Tuesday, June 29, 2010

Students Create K-12 Lesson Plans Using Resources from the University Libraries’ Digital Media Repository


Ball State history education students are using the Digital Media Repository to create lesson plans targeted for the second, fourth, and sixth grades.

A project by students in Dr. Ronald V. Morris’s Social Studies 392 class during the 2010 spring semester illustrates how students are using digital resources produced by the University Libraries for educational purposes. Five groups of students researched and prepared lesson plans that adhered to Indiana state standards and guidelines, using materials from the Ball State Digital Media Repository.

The DMR collections used include the Middletown Women’s History Collection, U. S. Civil War Resources for East Central Indiana, World War II Government Publications, and World War II Films. The plans will be added to the DMR and linked from the specific collections that they utilize and support.

According to Dr. Arthur W. Hafner, Dean of University Libraries, “A fundamental goal of the University Libraries is to support students’ pursuits of academic success.” These lesson plans may be used by teachers throughout Indiana and perhaps beyond. The students’ work provides one more avenue for expanding Ball State-produced digital assets globally.

U. S. Civil War Chandler Cross, Courtney Nowak, and Tiffany Pienta prepared lesson plans on the U. S. Civil War using materials from the East Central Indiana digital collection. The lessons provide resources that afford fourth grade students opportunity to study the war through photographs, letters, and other digital resources and to create posters and present a play based on their work.

Community Helpers in World War II Students Tyler Buis, Doug Furman, Marion Miller, and Alexandra Ruble designed five lessons to increase second grade students’ knowledge of different types of careers and volunteer activities that helped communities during World War II. They utilized pamphlets from the World War II Government Publication digital collection that described volunteer activities in health, medical care, and nursing; recreation; child care; schools; family security; and fire fighting. Each second grade student role plays as a mayor of a town during WWII and must choose four different community workers that will most benefit their community.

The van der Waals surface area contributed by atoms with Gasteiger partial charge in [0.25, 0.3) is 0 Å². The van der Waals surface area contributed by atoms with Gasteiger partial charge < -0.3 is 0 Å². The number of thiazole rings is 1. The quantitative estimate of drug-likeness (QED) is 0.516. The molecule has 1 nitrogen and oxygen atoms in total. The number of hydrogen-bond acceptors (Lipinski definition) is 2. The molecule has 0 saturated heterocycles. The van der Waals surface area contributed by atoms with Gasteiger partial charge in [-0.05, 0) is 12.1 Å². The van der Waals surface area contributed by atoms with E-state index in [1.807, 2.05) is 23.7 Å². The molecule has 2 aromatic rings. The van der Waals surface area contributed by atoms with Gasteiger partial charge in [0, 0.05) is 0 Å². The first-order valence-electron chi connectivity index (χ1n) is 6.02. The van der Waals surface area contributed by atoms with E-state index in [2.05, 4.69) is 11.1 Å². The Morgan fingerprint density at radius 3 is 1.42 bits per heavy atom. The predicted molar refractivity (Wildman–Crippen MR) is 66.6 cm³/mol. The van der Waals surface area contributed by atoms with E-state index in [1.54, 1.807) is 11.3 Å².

World War II Moises Fairchild, Chase Gervais, and Jared Stites created five lessons to introduce sixth grade students to World War II and key events that occurred during that period. The unit used the World War II Films collection in the DMR to examine Pearl Harbor, women in the war, home life, and the victories over Germany and Japan. Students watch the films and complete activities regarding information covered in them, including writing journal articles as if they were there when the events occurred and creating a timeline of events.

Women’s History Two groups used the Middletown Women’s History Digital Collection for their lesson plans. Katie Bradshaw, Kalene Heckman, and Tyler Roberts developed a unit for fourth grade students to study how women made a living, created a home, educated their children, and engaged in community activities. Tasks the Ball State students developed for the elementary students to perform utilizing the digital resources included creating a play about the role of women in Middletown during the 1880s through the 1930s and developing a learning project for community organizations.

Sarah Cortesi, Kristen Gibson, Nikki Jones, and Stephani Ward created a five-day unit for fourth grade students to discover what women’s lives were like in Middletown between the 1880s and 1930s that focused on women’s rights and suffrage, exploring how life has changed for women by comparing the past to today. Activities included participating in a mock vote, using photographs from the digital collection to compare with ones from their families, creating an informational brochure for a women’s organization, and studying jobs that women worked based on photographic evidence.

For more information, contact John Straw, Assistant Dean for Digital Initiatives and Special Collections, JStraw@bsu.edu, 765-285-5058.